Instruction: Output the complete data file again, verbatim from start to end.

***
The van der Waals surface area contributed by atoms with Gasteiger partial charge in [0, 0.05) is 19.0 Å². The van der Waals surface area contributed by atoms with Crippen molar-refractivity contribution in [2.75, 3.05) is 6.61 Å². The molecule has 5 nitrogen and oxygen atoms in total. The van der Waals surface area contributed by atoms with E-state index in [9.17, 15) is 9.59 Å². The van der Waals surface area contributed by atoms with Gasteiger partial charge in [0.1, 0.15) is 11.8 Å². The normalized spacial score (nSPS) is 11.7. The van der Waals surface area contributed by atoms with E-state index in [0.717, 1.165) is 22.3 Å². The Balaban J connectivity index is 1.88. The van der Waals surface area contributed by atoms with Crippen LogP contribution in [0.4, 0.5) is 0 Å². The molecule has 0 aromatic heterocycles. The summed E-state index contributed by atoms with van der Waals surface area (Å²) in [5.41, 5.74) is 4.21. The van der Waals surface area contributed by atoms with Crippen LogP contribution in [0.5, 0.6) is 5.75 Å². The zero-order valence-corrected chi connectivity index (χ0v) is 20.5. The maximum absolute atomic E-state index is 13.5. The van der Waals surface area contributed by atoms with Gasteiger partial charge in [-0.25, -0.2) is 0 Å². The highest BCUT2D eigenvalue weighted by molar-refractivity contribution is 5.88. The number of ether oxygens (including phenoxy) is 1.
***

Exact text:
The van der Waals surface area contributed by atoms with Gasteiger partial charge in [0, 0.05) is 19.0 Å². The van der Waals surface area contributed by atoms with Crippen molar-refractivity contribution in [2.75, 3.05) is 6.61 Å². The molecule has 5 nitrogen and oxygen atoms in total. The van der Waals surface area contributed by atoms with E-state index in [9.17, 15) is 9.59 Å². The van der Waals surface area contributed by atoms with Gasteiger partial charge in [0.1, 0.15) is 11.8 Å². The normalized spacial score (nSPS) is 11.7. The van der Waals surface area contributed by atoms with E-state index in [0.717, 1.165) is 22.3 Å². The Balaban J connectivity index is 1.88. The van der Waals surface area contributed by atoms with Crippen LogP contribution in [0.4, 0.5) is 0 Å². The molecule has 0 aromatic heterocycles. The summed E-state index contributed by atoms with van der Waals surface area (Å²) in [5.41, 5.74) is 4.21. The van der Waals surface area contributed by atoms with Crippen LogP contribution in [0.5, 0.6) is 5.75 Å². The zero-order valence-corrected chi connectivity index (χ0v) is 20.5. The maximum absolute atomic E-state index is 13.5. The van der Waals surface area contributed by atoms with Gasteiger partial charge in [-0.25, -0.2) is 0 Å². The highest BCUT2D eigenvalue weighted by molar-refractivity contribution is 5.88. The number of ether oxygens (including phenoxy) is 1.